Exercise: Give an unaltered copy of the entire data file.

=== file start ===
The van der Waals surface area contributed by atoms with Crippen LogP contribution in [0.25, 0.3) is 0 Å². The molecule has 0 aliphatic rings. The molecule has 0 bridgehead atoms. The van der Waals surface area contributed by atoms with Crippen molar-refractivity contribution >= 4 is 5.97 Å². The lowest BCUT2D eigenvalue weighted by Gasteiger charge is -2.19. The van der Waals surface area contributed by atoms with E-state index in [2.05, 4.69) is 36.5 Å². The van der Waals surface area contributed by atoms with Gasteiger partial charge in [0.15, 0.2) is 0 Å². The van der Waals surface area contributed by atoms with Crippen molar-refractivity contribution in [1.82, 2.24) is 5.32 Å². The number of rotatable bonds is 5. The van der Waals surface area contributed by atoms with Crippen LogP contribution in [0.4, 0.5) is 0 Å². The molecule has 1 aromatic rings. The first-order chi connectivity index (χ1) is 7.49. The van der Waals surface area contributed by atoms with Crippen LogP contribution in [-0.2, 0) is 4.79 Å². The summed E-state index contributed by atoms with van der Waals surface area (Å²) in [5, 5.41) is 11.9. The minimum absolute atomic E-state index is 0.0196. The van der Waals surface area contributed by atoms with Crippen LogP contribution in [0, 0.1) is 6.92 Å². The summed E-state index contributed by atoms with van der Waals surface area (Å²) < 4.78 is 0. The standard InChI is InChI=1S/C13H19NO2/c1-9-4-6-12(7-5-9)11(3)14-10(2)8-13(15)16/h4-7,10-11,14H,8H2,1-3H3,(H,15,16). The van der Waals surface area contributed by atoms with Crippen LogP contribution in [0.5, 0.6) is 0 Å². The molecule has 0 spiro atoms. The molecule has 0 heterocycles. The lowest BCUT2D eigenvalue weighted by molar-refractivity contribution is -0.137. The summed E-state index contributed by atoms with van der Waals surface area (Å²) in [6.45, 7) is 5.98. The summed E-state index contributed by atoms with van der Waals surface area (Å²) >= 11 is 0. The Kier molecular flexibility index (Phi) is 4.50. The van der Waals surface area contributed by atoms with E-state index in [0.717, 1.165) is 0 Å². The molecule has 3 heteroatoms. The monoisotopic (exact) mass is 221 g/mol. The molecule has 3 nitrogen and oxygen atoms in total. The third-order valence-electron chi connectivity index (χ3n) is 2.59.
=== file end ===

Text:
The van der Waals surface area contributed by atoms with Crippen LogP contribution in [0.25, 0.3) is 0 Å². The molecule has 0 aliphatic rings. The molecule has 0 bridgehead atoms. The van der Waals surface area contributed by atoms with Crippen molar-refractivity contribution >= 4 is 5.97 Å². The lowest BCUT2D eigenvalue weighted by Gasteiger charge is -2.19. The van der Waals surface area contributed by atoms with E-state index in [2.05, 4.69) is 36.5 Å². The van der Waals surface area contributed by atoms with Gasteiger partial charge in [0.15, 0.2) is 0 Å². The van der Waals surface area contributed by atoms with Crippen molar-refractivity contribution in [1.82, 2.24) is 5.32 Å². The number of rotatable bonds is 5. The van der Waals surface area contributed by atoms with Crippen LogP contribution in [0.4, 0.5) is 0 Å². The molecule has 1 aromatic rings. The first-order chi connectivity index (χ1) is 7.49. The van der Waals surface area contributed by atoms with Crippen LogP contribution in [-0.2, 0) is 4.79 Å². The summed E-state index contributed by atoms with van der Waals surface area (Å²) in [5, 5.41) is 11.9. The minimum absolute atomic E-state index is 0.0196. The van der Waals surface area contributed by atoms with Crippen LogP contribution in [0, 0.1) is 6.92 Å². The summed E-state index contributed by atoms with van der Waals surface area (Å²) < 4.78 is 0. The standard InChI is InChI=1S/C13H19NO2/c1-9-4-6-12(7-5-9)11(3)14-10(2)8-13(15)16/h4-7,10-11,14H,8H2,1-3H3,(H,15,16). The van der Waals surface area contributed by atoms with Crippen LogP contribution in [0.5, 0.6) is 0 Å². The molecule has 0 spiro atoms. The molecule has 0 heterocycles. The lowest BCUT2D eigenvalue weighted by molar-refractivity contribution is -0.137. The summed E-state index contributed by atoms with van der Waals surface area (Å²) in [6.45, 7) is 5.98. The summed E-state index contributed by atoms with van der Waals surface area (Å²) >= 11 is 0. The Kier molecular flexibility index (Phi) is 4.50. The van der Waals surface area contributed by atoms with E-state index in [0.717, 1.165) is 0 Å². The molecule has 3 heteroatoms. The monoisotopic (exact) mass is 221 g/mol. The molecule has 3 nitrogen and oxygen atoms in total. The third-order valence-electron chi connectivity index (χ3n) is 2.59.